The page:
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Students feel force of simulated crash at talk on new safety laws

ANNAPOLIS - John Connor was the first of the Annapolis High School students to try the "seat belt convincer," a machine that allows people to feel the impact of a crash.

The machine, which slants, allows the rider to go down a simulated hill. Once it hits the bumpers at the end of the simulator, it allows the rider, like Connor, to feel the force produced in a crash for a car that is traveling at roughly 12 miles per hour. The Annapolis High junior said the ride was a little bit scary at first.

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AT&T, members from the Maryland Vehicle Administration and police forces from around the state gathered Tuesday to discuss new laws about seat belt safety and cellphone usage.

Seat belts will now be required for everyone in the back seat, and fines have risen from $25 to $50 per offense. Prior to Oct. 1, passengers younger than 16 were not required to wear seat belts in the back seat.

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The cost of driving while using a cellphone without a hands-free device has risen as well. Drivers can receive a fine of up to $75 on the first offense, $125 on the second offense and $175 for the third and subsequent offenses. It is also now a primary offense, meaning if a police officer sees it, he or she does not need another reason like speeding to pull a person over and issue a citation.

Connor was among about 65 students who sat through a presentation on the new laws.

While texting and driving is illegal in the state of Maryland, distracted driving is the leading cause of accidents, Montgomery County Police Captain Thomas Didone said.

The seat belt law has special importance to Didone, whose 15-year-old son died in 2008 from a car crash. His son got into a car of teens with an inexperienced driver. The driver, who had his license for two weeks, struck a tree, which caught on fire. His son wasn't wearing a seat belt and was killed in the crash, he said.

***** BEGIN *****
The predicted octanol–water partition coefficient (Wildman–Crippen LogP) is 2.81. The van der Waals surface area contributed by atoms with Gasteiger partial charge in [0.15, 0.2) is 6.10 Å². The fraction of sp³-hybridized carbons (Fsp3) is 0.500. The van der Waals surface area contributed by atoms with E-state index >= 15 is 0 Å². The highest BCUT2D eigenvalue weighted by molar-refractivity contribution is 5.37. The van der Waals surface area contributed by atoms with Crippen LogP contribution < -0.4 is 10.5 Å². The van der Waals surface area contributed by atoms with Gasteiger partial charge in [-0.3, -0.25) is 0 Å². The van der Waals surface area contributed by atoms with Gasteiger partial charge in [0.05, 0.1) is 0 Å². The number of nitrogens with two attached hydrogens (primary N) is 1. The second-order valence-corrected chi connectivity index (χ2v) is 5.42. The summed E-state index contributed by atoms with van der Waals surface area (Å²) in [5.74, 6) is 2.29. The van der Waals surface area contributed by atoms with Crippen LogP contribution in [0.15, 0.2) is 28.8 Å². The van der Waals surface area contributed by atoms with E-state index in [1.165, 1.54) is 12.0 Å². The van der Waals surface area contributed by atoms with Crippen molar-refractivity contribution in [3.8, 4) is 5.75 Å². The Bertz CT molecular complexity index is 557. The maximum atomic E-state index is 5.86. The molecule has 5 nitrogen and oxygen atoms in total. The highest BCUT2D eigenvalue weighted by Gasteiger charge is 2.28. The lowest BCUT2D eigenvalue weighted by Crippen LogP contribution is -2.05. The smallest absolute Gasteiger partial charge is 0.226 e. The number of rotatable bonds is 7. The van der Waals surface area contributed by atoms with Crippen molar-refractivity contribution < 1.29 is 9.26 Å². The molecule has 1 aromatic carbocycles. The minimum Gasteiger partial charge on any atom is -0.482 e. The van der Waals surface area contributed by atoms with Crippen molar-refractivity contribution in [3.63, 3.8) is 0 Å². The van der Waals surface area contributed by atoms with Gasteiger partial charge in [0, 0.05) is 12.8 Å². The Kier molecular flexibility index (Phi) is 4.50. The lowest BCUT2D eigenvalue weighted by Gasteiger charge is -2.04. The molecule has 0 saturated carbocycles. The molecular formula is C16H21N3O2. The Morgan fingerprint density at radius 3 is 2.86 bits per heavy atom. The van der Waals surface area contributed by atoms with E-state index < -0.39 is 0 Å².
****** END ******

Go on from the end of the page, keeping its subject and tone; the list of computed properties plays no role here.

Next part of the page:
"We didn't think it could happen to us," he said.

He said that when a law is passed, immediately about 20 percent of people begin obeying the new rules and regulations.

Colton Scherger, an 11th-grader at Annapolis High, said while he just got his learner's permit in February, he never looks at his phone while driving anyway.

"I normally turn it off and put it in the [center] console," Scherger said.

Adults are more likely to text and drive, according to a March survey by AT&T. About 49 percent of all adults surveyed admit to texting and driving, compared to 43 percent of teens.

Didone said he likens the problem of distracted driving to a rise in drunk driving in the 1980s and 1990s.

"Texting while driving is more dangerous than drunk driving," he said.

The National Highway Traffic Safety Administration study in 2012 found texting and driving is about six times more dangerous than drunk driving. Dialing a phone number takes the driver's eyes off the road for about 5 seconds, which amounts to the length of a football field while driving at 55 miles per hour.

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Didone said while it's a common rule for parents to make sure their kids are buckled in, now it's official.

"Effective today, Mom's law is now Maryland's law," Didone said.

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